People from around the state met up in North Little Rock this past June to help develop the Regional Food Innovation Center (left). Arkansas Innovation Hub leader Warwick Sabin has been instrumental in securing funding for the RFIC.



Regional Innovation Hub seeks better food for everyone

By: Lisa Armstrong   Phoyography: Courtesy Of The University Of Arkansas Cooperative Extension Service And Arkansas Innovation Hub

The Arkansas Regional Innovation Hub, a community organization dedicated to helping entrepreneurs make, design and build products and businesses in the state, is developing a new center focused on bringing local food closer to homes, schools and workplaces. Dubbed the Regional Food Innovation Center (RFIC), the new initiative hopes to gather, process and distribute local food to schools, hospitals and other institutions in the central Arkansas area. 

In 2014, the Regional Innovation Hub and a team of community organizers got assistance through a federal initiative called Local Foods, Local Places. Warwick Sabin, executive director of the Arkansas Regional Innovation Hub, hopes this money will allow the organization to help farmers and other producers create businesses focused on bringing local food to the people of Arkansas. “We continue to encounter entrepreneurs who want to get agricultural products to market, but resources haven’t been available,” says Warwick. 

Food processing and distribution centers make it easier for restaurants, grocery stores and others to buy food locally, says Amanda Philyaw-Perez, a community food development specialist with the University of Arkansas Cooperative Extension Service who helped develop the Regional Food Innovation Center. Ten years ago, while working on an obesity project at the University of Arkansas Medical Sciences campus, Amanda helped enact changes to cafeteria meals and school vending machines offerings. “But getting individuals to eat all the fruits and vegetables they need every day is a tough challenge,” she says. As a result, she decided that she wanted to help create systems that changed the access to foods in local communities.

The time for such a program has never been better, according to Amanda. “Young people were suddenly interested in farming and sustainability,” she says. “The demand for locally grown food from restaurant owners and their customers increased. And many schools are interested in buying local foods—but can’t figure out the logistics, or how to connect with a local producer.” The Food Innovation Center sees itself as a way to bridge those gaps and bring people the local food they crave.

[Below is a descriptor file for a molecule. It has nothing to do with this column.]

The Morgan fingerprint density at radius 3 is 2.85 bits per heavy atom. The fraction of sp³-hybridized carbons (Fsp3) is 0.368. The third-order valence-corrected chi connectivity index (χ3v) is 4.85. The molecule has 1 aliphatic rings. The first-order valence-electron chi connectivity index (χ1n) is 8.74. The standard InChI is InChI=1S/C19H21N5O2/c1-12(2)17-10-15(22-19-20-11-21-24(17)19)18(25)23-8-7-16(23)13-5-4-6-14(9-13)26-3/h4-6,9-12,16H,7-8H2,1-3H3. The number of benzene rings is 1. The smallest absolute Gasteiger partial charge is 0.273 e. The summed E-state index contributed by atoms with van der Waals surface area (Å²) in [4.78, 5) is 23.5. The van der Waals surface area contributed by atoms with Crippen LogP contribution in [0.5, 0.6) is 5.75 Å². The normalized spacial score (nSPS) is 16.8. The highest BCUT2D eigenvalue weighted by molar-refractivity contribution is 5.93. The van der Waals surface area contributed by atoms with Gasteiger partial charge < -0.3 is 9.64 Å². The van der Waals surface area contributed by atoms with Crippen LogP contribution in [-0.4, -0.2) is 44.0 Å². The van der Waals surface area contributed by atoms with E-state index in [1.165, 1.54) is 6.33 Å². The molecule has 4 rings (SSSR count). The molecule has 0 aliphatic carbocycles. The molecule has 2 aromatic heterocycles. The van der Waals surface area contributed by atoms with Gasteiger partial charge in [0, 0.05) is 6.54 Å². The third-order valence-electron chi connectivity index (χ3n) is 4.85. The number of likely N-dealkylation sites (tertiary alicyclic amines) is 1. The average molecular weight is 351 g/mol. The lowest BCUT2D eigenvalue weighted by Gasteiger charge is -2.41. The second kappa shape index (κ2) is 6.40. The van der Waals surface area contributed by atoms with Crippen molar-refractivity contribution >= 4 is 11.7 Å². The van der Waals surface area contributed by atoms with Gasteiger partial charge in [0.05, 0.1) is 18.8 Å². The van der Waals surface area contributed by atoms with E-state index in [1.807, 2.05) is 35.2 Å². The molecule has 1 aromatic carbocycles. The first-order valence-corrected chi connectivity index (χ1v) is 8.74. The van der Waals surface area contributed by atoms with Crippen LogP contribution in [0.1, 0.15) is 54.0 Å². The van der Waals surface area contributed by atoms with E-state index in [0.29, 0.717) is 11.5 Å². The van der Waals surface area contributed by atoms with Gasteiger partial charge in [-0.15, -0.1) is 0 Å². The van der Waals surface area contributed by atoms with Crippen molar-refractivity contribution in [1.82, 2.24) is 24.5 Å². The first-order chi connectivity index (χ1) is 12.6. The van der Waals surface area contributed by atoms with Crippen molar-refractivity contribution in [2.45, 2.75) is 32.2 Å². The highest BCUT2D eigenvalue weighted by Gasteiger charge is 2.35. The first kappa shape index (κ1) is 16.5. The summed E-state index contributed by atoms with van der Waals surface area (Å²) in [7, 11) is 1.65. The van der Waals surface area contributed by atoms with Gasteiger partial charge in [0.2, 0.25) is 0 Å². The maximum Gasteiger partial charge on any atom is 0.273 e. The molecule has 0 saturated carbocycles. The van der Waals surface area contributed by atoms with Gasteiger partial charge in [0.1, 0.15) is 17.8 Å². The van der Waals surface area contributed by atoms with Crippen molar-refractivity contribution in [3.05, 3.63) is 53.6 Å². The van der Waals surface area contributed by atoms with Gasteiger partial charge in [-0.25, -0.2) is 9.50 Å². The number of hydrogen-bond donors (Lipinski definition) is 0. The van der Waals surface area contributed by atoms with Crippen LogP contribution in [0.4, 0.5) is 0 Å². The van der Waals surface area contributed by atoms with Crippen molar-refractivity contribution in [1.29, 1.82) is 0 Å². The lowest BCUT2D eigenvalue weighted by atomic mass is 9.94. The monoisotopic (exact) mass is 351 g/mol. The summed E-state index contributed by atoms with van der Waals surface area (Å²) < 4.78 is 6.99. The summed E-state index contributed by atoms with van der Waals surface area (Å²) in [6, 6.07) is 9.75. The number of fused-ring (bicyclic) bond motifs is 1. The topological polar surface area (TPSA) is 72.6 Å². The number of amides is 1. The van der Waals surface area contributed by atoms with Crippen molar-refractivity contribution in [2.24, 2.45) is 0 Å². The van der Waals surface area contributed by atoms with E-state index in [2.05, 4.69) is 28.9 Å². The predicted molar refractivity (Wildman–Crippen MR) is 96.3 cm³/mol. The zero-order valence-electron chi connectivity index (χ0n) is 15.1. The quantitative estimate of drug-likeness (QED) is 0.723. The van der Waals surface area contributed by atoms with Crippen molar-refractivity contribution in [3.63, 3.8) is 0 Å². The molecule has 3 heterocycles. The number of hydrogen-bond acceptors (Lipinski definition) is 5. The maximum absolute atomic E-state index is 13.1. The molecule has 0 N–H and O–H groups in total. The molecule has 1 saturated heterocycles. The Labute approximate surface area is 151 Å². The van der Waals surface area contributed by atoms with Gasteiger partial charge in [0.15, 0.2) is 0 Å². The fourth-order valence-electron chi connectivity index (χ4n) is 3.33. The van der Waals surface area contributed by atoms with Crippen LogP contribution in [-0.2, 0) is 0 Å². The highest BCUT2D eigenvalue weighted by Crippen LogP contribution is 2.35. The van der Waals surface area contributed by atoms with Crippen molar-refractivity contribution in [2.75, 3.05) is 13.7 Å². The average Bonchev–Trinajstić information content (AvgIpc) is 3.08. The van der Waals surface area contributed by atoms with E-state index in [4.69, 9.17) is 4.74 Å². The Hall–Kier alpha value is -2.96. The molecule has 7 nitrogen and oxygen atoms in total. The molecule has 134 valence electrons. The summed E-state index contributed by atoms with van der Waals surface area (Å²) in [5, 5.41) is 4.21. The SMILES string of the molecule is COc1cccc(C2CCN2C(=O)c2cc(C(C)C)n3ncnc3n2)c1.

One RFIC partner is the newly launched Local First Arkansas program. Modeled on Local First Arizona, Local First Arkansas is a chamber of commerce for local businesses. An aspect of Local First Arkansas that dovetails with the Food Innovation Center is an “eat local” campaign, which encourages individuals to purchase fresh and prepared food in nearby communities. Warwick Sabin sees it as a potential game-changer. “If we’re able to come together to create a more efficient food system in central Arkansas, it could be a model for the rest of the state,” he says. 

In order to build and maintain a local food system, there are several key pieces that have to be in place:

  • People who want to grow and sell fresh food or products made from fresh local food.
  • A way to process and distribute the food.
  • Direct marketing between farmers and consumers, including schools, hospitals and other institutions. 
  • Technical assistance for farmers and other producers.

The challenge at this point is getting a building large enough to do everything the RFIC wants to do. Although at first organizers thought that they could use the Regional Innovation Hub, they soon realized that this wasn’t a workable plan. “We’re continuing to look for a space, and we hope that it can be close to the Innovation Hub,” Warwick says. “The food innovation center will be a separate facility with things like a certified industrial kitchen space, gardens, greenhouses and places for food processing, labeling and packaging.”

Even before the RFIC is open in early 2018, organizers say that they want to present classes in fall 2016 on growing methods, cooking classes and children’s programming. It’s a great start to what will hopefully be a new way for farmers, consumers and artisans to connect and create like never before.

For more information, visit